Along my journey with bipolar disorder I have had many questions. Several books have helped me immensely. My all time favorite, most used book is The Bipolar Survival Guide , by David J. Wolfowitz. I have included a thorough summary of this book.
David J. Miklowitz
The Bipolar Disorder Survival Guide
(New York: Guilford, 2002), 322 pages.
One problem with self-help books is that few people actually do what the books prescribe. To put all this advice into practice would be a full-time job! Most readers settle for a few snacks rather than the entire meal. This tendency is exaggerated with those who exhibit symptoms of bipolar disorder because they aren’t persuaded that they even have a problem. They are not inclined to invest in the process of change when they do not see that change is needed. They think that the real problem is the other people who have low tolerance for the more energetic and creative moments of their bipolar flights. And they certainly do not see the need for hospitalization.
The basic premise of the book is this: “knowledge is power.” The more you understand about the problem, the more you will be able to accept it and manage it. It reviews the symptoms, possible causes, traditional treatments, and self-management strategies.
The book begins with vignettes from the lives of people who have experienced the highs and lows of bipolar. For readers who have rarely, if ever, witnessed bipolar, such stories create an opportunity to accumulate vicarious experience.
From there, Miklowitz presents a few chapters on the traditional psychiatric perspective regarding bipolar disorder: this is a biological problem—an illness—and only a combination of medication and counseling will help.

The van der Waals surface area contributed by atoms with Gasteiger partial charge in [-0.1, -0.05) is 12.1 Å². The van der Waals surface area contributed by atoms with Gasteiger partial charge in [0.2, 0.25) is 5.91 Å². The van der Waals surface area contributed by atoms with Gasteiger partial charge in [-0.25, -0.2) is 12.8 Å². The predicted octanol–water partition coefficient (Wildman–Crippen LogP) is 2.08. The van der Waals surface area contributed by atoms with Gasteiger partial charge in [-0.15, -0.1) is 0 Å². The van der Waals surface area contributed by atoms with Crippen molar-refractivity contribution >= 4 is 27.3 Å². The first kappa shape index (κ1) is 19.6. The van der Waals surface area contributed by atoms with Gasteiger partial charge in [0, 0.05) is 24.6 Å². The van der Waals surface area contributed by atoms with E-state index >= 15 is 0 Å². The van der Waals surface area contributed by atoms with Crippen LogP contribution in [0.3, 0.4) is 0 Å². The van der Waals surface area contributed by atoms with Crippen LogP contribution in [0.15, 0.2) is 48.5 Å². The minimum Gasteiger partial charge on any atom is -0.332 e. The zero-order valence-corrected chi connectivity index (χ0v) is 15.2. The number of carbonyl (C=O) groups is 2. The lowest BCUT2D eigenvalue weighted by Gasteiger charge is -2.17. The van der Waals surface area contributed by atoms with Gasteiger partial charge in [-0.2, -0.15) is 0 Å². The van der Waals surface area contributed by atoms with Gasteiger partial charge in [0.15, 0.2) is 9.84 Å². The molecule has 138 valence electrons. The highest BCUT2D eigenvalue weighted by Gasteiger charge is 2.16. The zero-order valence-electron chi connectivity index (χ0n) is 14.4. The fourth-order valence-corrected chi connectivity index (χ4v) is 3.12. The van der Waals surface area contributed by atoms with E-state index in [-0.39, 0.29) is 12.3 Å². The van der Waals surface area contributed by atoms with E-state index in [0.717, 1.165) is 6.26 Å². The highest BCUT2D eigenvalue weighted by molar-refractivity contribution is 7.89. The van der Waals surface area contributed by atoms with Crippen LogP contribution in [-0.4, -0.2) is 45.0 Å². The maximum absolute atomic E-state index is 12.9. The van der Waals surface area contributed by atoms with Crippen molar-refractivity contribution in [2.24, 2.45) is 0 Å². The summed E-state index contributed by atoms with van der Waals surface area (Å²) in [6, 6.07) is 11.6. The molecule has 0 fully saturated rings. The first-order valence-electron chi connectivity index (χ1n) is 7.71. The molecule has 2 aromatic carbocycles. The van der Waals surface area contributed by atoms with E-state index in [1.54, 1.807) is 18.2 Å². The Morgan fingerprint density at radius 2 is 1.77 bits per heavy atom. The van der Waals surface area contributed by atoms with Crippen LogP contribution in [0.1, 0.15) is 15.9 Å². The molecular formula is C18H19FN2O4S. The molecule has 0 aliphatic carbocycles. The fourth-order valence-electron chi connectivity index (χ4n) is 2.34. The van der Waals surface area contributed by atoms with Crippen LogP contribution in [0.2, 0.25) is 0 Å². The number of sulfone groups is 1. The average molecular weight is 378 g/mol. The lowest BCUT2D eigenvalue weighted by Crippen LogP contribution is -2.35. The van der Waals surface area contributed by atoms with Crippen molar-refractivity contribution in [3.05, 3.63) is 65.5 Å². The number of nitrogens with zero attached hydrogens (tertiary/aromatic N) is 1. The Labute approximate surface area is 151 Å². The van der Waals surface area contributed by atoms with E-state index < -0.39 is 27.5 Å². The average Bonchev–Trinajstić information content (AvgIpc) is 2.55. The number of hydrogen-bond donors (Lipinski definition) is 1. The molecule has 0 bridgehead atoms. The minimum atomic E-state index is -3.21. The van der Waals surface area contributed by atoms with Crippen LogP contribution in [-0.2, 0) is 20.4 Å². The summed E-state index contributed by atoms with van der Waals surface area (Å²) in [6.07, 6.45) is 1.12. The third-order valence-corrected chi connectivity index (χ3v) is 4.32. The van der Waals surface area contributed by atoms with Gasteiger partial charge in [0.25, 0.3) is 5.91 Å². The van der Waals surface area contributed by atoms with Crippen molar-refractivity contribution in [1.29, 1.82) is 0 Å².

Bipolar people do have unique disabilities. They rarely believe that they have a problem, and that alone can make them insufferable to family and friends. The traditional view emphasizes medication, in part, because it seems to inject clarity and protection into an otherwise destructive .
Miklowitz’s explanation of bipolar is that a genetic predisposition can be latent until provoked by difficult life circumstances and/or by unhelpful interpretations the person makes. Therefore, the pillars of this treatment plan include (1) medication, (2) changing the environment, and (3) changing how one thinks.
His thoughts on medication are predictable: medication is essential, and a bipolar person will probably take it for life. He suggests that medication can extend the length of time between recurrences. If there are recurrences, medication limits the extremes of the highs and lows.
Regarding changes in environment and lifestyle, he includes the following suggestions:
- Avoid all drugs and alcohol.
- Deal quickly with conflicts.
- Stick to a wise schedule. Opt for as much sameness and predictability in life as possible. For example, go to bed and rise at the same times and avoid allnighters. There is some reason to think that significant and rapid changes to the routines of life can trigger those vulnerable to bipolar highs and lows.
His psychotherapeutic component focuses on present problems more than past history and addresses these questions:
- How does bipolar affect your work and relationships?
- Have you identified early warning signs?
- Do you know how to grow in your relationships?
- How have you handled the possibility of future bipolar fluctuations in your life?
The author gives practical suggestions for identifying early warning signs and assembling a team of persons who can help. He advises that whenever the bipolar person notices connections between early behavioral changes and later bipolar highs, he (or the counselor) should write these down, then date the paper and sign it. If, during more stable periods, the bipolar person acknowledges that certain steps would be wise to follow during the highs, he or the counselor should write these down as well. These steps could include taking away (or giving up) car keys and credit cards as a means to limit the damage done by impulsive decisions.
By Ed Welsh